Perry, Brownback to CPAC STL: America is debating red state, blue state approaches

Governors Rick Perry and Sam Brownback spoke to the hundreds of activists gathered at CPAC St. Louis.

Governors Rick Perry and Sam Brownback spoke to the hundreds of activists gathered at CPAC St. Louis.

ST. CHARLES, Mo. – A pair of Republican governors told conservative activists gathered at the Conservative Political Action Conference in St. Louis Saturday that states can lead the charge if they want to change the direction of the country.

Texas Gov. Rick Perry, in his second visit to the state in as many months, said traveling around the country and touting his state’s economic environment is a positive way to encourage competition and a debate about differing approaches to job creation.

“It helps furthers a conversation that we should be having in this country about red state policies versus blue state policies,” he said. “Washington is not where the answers are going to come from. State capitols are going to be where this is going to occur.”

Perry, who arrived in Missouri on Friday, used the visit to announce the formation of Americans for Economic Freedom, an organization he said he created to “advance economic policies at the state level that promote job growth, business development and economic expansion.”

This trip was his second to the state in recent months, following a campaign stop on behalf of supporters of tax cut legislation vetoed by Democratic Gov. Jay Nixon earlier last month. Perry said it was unfortunate that Missouri “didn’t have enough members of the legislature who were willing to stand with the citizens” and pass House Bill 253.

“There are going to be business men and women and look at the decision made in Missouri and say, ‘I’m going to go look somewhere where they really respect what I do – don’t want to over tax, over regulate me, and over regulate me,” Perry said.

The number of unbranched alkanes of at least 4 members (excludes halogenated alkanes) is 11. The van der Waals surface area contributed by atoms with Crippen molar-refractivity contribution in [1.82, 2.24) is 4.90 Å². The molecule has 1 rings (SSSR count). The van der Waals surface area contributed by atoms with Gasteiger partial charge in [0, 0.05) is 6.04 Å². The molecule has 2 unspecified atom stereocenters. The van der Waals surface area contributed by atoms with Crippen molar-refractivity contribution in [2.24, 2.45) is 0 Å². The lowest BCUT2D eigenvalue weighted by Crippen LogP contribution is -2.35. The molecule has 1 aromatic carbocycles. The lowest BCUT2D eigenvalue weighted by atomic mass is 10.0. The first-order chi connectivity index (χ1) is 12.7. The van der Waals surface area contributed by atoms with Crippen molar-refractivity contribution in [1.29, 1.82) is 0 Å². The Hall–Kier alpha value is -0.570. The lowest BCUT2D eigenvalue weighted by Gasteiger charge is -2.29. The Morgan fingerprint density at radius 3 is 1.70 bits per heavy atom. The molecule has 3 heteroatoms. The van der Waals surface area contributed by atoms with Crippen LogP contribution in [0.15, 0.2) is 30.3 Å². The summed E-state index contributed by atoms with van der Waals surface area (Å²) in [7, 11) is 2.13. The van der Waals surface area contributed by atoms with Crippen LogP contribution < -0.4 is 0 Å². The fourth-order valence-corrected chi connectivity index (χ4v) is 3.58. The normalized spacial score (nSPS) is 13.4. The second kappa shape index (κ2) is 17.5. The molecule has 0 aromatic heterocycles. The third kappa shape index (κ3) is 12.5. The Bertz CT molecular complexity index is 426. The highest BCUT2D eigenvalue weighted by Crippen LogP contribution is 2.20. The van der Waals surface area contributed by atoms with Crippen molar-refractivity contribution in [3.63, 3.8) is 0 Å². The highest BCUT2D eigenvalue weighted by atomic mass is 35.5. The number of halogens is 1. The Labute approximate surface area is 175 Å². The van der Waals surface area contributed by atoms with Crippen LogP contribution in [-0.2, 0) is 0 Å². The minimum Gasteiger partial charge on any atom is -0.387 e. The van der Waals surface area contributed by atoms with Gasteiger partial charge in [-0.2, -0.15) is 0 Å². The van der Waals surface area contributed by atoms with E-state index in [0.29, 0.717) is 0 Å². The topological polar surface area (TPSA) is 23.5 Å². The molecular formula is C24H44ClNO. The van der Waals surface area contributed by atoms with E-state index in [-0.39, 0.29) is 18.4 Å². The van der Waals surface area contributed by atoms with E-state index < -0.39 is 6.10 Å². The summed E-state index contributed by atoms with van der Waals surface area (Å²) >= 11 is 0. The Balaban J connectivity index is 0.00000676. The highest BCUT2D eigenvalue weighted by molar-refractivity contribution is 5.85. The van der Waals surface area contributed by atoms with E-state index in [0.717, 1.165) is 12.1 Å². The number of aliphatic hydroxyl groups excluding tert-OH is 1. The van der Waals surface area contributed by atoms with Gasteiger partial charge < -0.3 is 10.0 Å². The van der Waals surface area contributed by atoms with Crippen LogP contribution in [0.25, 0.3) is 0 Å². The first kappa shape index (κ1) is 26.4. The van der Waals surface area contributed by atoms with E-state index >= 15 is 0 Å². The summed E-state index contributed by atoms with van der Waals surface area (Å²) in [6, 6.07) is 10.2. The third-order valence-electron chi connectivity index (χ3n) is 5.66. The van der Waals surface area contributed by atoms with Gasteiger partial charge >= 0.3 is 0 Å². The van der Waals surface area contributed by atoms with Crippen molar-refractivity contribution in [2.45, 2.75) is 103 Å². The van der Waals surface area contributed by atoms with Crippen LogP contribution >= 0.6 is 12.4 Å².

Perry, who has made similar economic trips to other states led by Democratic governors, said his trips are simply about encouraging economic competition between states, not promoting himself as a potential 2016 presidential contender.

When asked if he was finished with elected office at the end of his term in 2014, Perry said, “I have no idea.”

Kansas Gov. Sam Brownback, speaking to the conference later in the afternoon, reiterated Perry’s point in his own remarks to the hundreds of activists gathered for the regional conference sponsored by the American Conservatives Union.

“You have a red state model and a blue state model,” Brownback said. “One of these models will ultimately migrate to Washington.”

Brownback, asked about the so-called economic border war between Missouri and Kansas (where the states are competing for businesses in the Kansas City region), said he would be open to a moratorium between the two states on offering tax credits to lure businesses out of the states.

“I don’t like the idea of subsidizing businesses to move to another state. I am all for competition but I think the better way to compete is tax structure,” he said.

The day long conference featured more than a two dozen conservative speakers rallying the base behind political engagement.

The event opened with remarks from Sen. Mike Lee, R-Utah, who was praised by Tea Party activist and St. Louis-area radio talk show host Dana Loesch for joining Sen. Ted Cruz, R-Texas, during his 21-hour floor speech earlier this week critical of the federal health care law.

“I wish the Show Me State was able to show Mike Lee a little more support on the floor of the Senate,” Loesch said, offering a subtle but noted jab at Sen. Roy Blunt, of whom she was critical earlier this week for not joining Cruz on the floor of the Senate.

For his part, Blunt was among the handful of members from Missouri’s delegation to Washington, D.C., who had to cancel their appearances at CPAC due to their involvement in continuing negotiations over a continuing resolution to avert a government shutdown.

In his remarks, Lee said he was disappointed by the prior week in Washington.

“At times like these we can feel discouraged, but we can’t let ourselves dwell on that very long,” he said. “It may appear to us at some times and moments that Washington has the upper hand, but fear not – the American people will always have the final word.”